Friday, July 30, 2010

Pumpkin Harvest- I Am So Jealous!

I was both horrified and delighted to read this excerpt from the weekly newsletter at my daughter's school today.

The children were so happy to harvest the first two pumpkins from the garden!  They asked questions about the size, the color, the texture and they decided to cut one to see what was inside – which we did!

What?  My daughter harvested her first pumpkin and I wasn't there to see it?  Why didn't they alert us that such a miraculous event was going to occur today?  They should have put this in the school calendar so I could have planned to be there for the big moment!  This was much more exciting than the pizza party and I got at least five messages about that.

Wait a minute.  Have I gone insane?  It's wonderful that my daughter is learning about growing vegetables and that she has a teacher who encourages her love of gardening.  My daughter has helped us make jack-o-lanterns every year since her birth.  She's seen the inside of a pumpkin many times.  But I still wish I'd been there to watch her pick the pumpkin from it's vine, chop it open, and examine the slimy seeds and gooey flesh inside.  Maybe it's a little crazy, but I can't wait to pick her up and hear what she has to say about it.

Heirloom Foods- Mom's Pickles and Apple Sauce

I've been thinking a lot about heirloom foods recently and my mother keeps fanning the fires by sending me pictures of her pickles and apple sauce in the making.  I haven't gotten any details yet (hint, hint, mother), but in the meantime I thought I'd post this photo of her apples as encouragement for her to get with it, as my father would say.  (I've got a great picture of her pickle scum tucked away for future posting!)  Maybe when she finishes canning the pickles and freezing the apple sauce, she'll have time to send me more information to share with you.

Mom started making applesauce this morning.  This photo shows just fraction of the bushel of Rambo apples she's using in the process.  I consider my mom's applesauce an "heirloom food" because I don't think you could buy apple sauce made entirely from Rambo apples if you tried.  In fact, now that I think about it, I've never seen ANY apple sauce labeled with the kind of apples used in the product.  But if if such a thing exists, I'm sure it wouldn't be as good as my mother's apple sauce.  This is the best apple sauce in the world.

Just as my father's country hams have ruined my capacity to enjoy other hams without thinking of them as an entirely separate food product, I cannot eat apple sauce without comparing it to my mom's apple sauce.  It is in a class by itself.  I feel the same way about her pickles and I just finished making my first batch using her recipe.  You can see the results by checking out my Pickle Project post.  I have to admit that I feel a little exhausted by the process and I still haven't canned most of the pickles.  I don't think I'm up for making apple sauce at the moment.  Maybe next summer.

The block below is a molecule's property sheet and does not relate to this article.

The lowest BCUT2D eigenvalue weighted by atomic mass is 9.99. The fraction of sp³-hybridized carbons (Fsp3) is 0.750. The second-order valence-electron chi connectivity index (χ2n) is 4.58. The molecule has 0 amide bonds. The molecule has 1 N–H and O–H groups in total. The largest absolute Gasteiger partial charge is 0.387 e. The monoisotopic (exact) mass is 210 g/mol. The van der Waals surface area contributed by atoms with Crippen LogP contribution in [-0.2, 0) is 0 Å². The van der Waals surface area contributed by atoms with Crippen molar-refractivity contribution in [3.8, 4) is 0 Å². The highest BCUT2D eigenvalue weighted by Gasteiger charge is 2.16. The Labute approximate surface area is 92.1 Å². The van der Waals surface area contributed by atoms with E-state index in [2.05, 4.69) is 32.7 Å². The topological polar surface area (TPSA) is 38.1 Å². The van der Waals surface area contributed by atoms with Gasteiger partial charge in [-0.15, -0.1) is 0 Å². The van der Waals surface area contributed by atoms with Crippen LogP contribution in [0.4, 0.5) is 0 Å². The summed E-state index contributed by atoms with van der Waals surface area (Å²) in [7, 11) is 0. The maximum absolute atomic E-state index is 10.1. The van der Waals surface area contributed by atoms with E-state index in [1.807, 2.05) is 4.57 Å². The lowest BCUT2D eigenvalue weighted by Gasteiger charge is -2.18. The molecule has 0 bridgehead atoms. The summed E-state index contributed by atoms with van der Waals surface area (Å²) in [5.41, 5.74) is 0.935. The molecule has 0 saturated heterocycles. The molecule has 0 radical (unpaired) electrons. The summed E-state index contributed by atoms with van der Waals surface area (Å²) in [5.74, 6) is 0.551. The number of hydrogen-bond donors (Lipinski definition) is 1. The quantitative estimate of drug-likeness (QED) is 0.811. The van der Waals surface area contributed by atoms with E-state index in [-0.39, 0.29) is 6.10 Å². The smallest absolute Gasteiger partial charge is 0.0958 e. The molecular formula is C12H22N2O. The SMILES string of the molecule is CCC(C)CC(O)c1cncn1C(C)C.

I'll print mom's applesauce recipe in a future posting once I can wrangle it out of her, but right now I want to say a bit more about the origins of my fascination with heirloom foods.  As followers of this blog know, I recently made up the phrase "heirloom foods" to describe foods that you can't get without making, growing, or otherwise processing them yourself.  Many of my favorite foods growing up were what I would now call "heirloom foods", but at the time, I didn't think they were special or unusual in any way.  That is, until I went to summer camp.

I was about ten years old when I first went to sleep-away camp and this is where I ate my first canned green bean (the industrially-produced variety, not the homemade kind).  I spit out the first bite of beans in disgust  because I was sure they were rotten.  Anything that tasted as horrible as that mouthful of green beans had to be rotten.  A green bean shouldn't taste like that.  Green beans were one of my favorite foods and I'd eaten hundred, probably thousands of green beans in my ten years of life.  My parents grew them in our garden and canned dozens of jars each summer.  But I'd never eaten anything that tasted like this.  The strange thing was that everyone else was eating them.  So I asked my fellow campers a few questions about the green beans and I finally came to the conclusion that I was the only one who had a problem with them.  I can't remember the exact conversation, but I do remember that I ended up feeling embarrassed because I'd never tasted a canned green bean before.  I was ten years old, for God's sake.  How could I have reached this ripe old age without eating a canned green bean?  Had I been raised under a rock?  No.  Next to a garden.

Looking back on it, this was a pivotal moment in my thinking about food... and about life in general.  Until that moment, I didn't realize there was anything unusual about my family or the way we ate.  But thanks to a mouthful of canned green bean I learned the truth.  My family was different.  And so was I.  Other people thought it was weird that I was so sheltered and out of step with "normal" life.  It certainly wouldn't be the last time I would feel this way.  My husband says my family's lifestyle "lags one generation behind the rest of the country".  Maybe that's true.  But he's been roped into our way of life and I think he likes the change... and the weirdness.  We might be out of step, but we eat better food.  And we enjoy it.